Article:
Australia's Plans for Cybercrime Prevention

Author: Nyman Gibson Miralis

Subject: Cybercrime Prevention

Keywords: cybercrime, awareness, prevention, Indo-Pacific, The Budapest Convention 

 

Australia’s first International Cyber Engagement Strategy was launched on 4 October 2017 in Sydney. We investigate Australia’s plans for stronger cybercrime prevention and prosecution as detailed in the strategy, with a particular focus on the Indo-Pacific.

 

Exploitation of vulnerable states by cybercriminals

Cybercrime refers to crimes directed at computers, such as illegally modifying electronic data or seeking a ransom to unlock a computer affected by malicious software. It also includes crimes where computers facilitate an existing offence, such as online fraud or online child sex offences.

Cybercriminals look to exploit the vulnerabilities of states who have yet to fully develop the legislative and technical capabilities needed to fight cybercrime. Through or from these countries, cyber actors can conduct criminal operations with a very low risk of being identified, investigated or prosecuted.

In 2016, more than half of the world’s internet users were found in the Indo-Pacific, but only 1.8 billion of the region’s 4.1 billion people are yet online. This digital potential combined with the rapid spread of technology will produce a growing target audience for cybercriminals to exploit.

It is stated in the International Cyber Engagement Strategy that “it is in Australia’s interest to help our neighbours improve their ability to prevent and respond to cybercrime. Doing so will underpin regional economic growth and create a safer environment in which Australian businesses can prosper.”

 

Raising cybercrime awareness in the Indo-Pacific

Australia has implemented programs to raise cybercrime awareness in the region. Cyber Safety Pasifika (CSP) is a cyber safety and cybercrime education program led by the Australian Federal Police (AFP). CSP delivers cyber awareness to Pacific Island countries, including Tonga, Nauru, Cook Islands, Federated States of Micronesia, Marshall Islands, Papua New Guinea, Samoa, Solomon Islands and Vanuatu.

 

Assisting Indo-Pacific countries to strengthen their cybercrime legislation

The International Cyber Engagement Strategy states that “another effective way to respond to cybercrime is through a combination of stronger domestic legislative frameworks within countries and greater harmonisation of cybercrime legislation between countries.”

Australia is working with partners in the region to help strengthen their legal frameworks to address cybercrime, making it more difficult for cybercriminals to conduct their operations and increasing the risk of prosecution.

Australia also advocates for having similar conduct criminalised in all jurisdictions, to facilitate international cooperation on cybercrime. This ensures that criminals cannot evade justice by simply crossing borders.

 

The Budapest Convention

Australia has been a party to the Council of Europe Convention on Cybercrime (the Budapest Convention) since 2013. It is a valuable mechanism to strengthen international cooperation on cybercrime, allowing countries to work together more effectively on trans-border investigations and prosecutions.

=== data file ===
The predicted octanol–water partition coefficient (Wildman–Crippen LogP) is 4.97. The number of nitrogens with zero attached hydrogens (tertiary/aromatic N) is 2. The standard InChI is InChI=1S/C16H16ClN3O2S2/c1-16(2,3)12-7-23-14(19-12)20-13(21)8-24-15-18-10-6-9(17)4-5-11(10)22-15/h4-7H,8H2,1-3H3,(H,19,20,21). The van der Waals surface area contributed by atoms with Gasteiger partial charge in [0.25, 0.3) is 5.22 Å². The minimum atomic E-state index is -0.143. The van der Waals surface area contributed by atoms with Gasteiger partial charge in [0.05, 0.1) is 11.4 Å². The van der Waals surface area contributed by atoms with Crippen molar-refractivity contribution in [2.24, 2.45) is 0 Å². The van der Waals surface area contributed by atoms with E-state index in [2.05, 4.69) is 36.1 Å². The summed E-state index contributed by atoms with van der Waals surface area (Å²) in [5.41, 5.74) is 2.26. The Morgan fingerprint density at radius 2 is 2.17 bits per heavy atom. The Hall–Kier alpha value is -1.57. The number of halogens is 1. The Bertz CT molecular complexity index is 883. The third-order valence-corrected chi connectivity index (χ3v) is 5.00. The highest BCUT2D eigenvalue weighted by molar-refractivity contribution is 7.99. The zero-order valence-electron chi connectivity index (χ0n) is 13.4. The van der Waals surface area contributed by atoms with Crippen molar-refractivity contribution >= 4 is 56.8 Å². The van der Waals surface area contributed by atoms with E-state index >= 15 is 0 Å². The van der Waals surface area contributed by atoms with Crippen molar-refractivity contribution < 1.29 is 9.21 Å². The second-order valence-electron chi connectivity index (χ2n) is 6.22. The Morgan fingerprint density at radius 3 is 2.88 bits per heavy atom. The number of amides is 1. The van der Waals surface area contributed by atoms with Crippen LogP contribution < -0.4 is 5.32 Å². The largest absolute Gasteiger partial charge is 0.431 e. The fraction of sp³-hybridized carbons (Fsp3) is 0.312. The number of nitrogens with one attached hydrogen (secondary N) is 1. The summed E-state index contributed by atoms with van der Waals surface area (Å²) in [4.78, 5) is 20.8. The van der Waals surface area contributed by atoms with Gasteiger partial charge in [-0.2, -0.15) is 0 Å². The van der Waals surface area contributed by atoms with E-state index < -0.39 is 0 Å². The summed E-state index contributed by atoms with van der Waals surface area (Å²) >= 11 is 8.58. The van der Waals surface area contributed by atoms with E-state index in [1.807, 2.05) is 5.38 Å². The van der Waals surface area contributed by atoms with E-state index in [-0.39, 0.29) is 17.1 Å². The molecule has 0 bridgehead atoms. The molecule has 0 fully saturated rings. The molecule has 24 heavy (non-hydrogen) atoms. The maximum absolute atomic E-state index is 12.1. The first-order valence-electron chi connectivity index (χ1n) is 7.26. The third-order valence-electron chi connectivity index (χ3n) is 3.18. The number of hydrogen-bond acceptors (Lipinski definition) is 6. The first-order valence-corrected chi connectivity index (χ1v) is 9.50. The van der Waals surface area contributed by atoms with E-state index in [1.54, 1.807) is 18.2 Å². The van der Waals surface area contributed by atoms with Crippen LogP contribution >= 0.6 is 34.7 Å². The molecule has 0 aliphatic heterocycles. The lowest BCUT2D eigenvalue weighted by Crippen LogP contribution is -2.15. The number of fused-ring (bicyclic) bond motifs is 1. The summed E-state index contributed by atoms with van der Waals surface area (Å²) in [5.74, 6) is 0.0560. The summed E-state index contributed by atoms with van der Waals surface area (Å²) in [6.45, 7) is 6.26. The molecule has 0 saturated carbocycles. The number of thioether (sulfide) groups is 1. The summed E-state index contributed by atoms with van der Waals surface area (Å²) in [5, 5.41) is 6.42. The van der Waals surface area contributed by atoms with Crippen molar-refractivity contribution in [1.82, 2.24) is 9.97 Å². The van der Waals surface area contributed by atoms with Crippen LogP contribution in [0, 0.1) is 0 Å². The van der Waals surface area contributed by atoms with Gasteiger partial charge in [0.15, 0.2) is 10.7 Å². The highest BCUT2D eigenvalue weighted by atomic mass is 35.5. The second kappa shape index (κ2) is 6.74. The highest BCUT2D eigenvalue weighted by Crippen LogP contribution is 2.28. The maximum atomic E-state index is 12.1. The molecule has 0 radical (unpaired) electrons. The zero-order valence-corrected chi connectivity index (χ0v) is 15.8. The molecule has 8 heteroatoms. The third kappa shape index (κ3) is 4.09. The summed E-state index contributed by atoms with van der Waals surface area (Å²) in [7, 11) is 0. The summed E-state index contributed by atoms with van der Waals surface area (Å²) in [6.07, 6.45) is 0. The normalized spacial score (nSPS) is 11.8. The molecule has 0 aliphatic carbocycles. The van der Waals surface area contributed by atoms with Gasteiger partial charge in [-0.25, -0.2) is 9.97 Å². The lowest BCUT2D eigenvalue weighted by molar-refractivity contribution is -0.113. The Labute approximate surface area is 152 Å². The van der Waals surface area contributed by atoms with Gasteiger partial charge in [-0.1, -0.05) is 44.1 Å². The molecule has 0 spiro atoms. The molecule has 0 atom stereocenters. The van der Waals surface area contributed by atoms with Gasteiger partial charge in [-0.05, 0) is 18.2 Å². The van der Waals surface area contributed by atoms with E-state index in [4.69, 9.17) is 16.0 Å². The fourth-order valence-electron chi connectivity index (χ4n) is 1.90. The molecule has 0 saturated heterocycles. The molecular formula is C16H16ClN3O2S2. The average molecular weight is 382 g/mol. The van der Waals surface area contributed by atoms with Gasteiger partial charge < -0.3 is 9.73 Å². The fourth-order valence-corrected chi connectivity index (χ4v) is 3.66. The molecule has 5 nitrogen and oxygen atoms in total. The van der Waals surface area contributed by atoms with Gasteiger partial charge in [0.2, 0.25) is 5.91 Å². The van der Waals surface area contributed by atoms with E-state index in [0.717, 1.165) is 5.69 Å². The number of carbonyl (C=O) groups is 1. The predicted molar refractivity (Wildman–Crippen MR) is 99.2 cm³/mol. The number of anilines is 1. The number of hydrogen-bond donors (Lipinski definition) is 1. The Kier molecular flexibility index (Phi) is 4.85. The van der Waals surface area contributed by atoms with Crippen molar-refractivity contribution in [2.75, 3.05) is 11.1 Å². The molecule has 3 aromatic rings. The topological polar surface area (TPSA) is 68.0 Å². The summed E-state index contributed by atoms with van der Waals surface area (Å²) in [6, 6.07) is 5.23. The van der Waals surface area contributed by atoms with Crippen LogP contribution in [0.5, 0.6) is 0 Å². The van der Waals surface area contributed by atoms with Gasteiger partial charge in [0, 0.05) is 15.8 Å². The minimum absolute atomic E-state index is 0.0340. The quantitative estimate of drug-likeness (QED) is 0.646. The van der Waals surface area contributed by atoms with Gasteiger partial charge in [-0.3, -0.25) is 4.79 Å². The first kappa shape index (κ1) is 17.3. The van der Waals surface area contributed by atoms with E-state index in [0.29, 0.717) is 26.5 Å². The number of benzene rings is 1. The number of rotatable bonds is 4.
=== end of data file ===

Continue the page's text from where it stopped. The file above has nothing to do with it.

Australia works with countries in the region interested in acceding to the Budapest Convention by helping them achieve the required legislative reform. For example, substantial support from the Attorney-General’s Department contributed to Tonga’s recent accession to the Convention.

 

Pacific Islands Law Officers’ Network

Australia is also helping regional neighbours strengthen their cybercrime legislation by working with the Pacific Islands Law Officers’ Network (PILON). PILON is a network of senior law officers from across the region that addresses law and justice issues common to Pacific countries. PILON’s Strategic Plan 2016–2018 recognises cybercrime as a priority legal issue.

 

Delivering cybercrime law enforcement and prosecution capacity building in the Indo-Pacific

Cybercrime legislation is not effective without the ability to enforce it. Australia is safer when countries in our region have the capacity to respond to cybercrime.

The capacity of countries to investigate and prosecute cybercrime varies greatly in the Indo-Pacific.  Australia is working to close the gap through its Cyber Safety Pasifika (CSP) program, partnering with law enforcement agencies in the region to enhance their capacity to address cybercrime.

 

Conclusion

Collectively, our region is only as resilient as our weakest link. It is in Australia’s interest to help our neighbours improve their ability to prevent and respond to cybercrime, and a number of mechanisms are currently in place to achieve this.

 

Nyman Gibson Miralis specialise in dealing with complex national and international cybercrime investigations. Our expertise includes dealing with malware, phishing and computer hacking offences, bootlegging and tripping, Bitcoin and crypto-currency fraud, as well as offences relating to identity theft, spreading computer viruses and DDoS attacks. If you require assistance, contact one of our expert criminal defence lawyers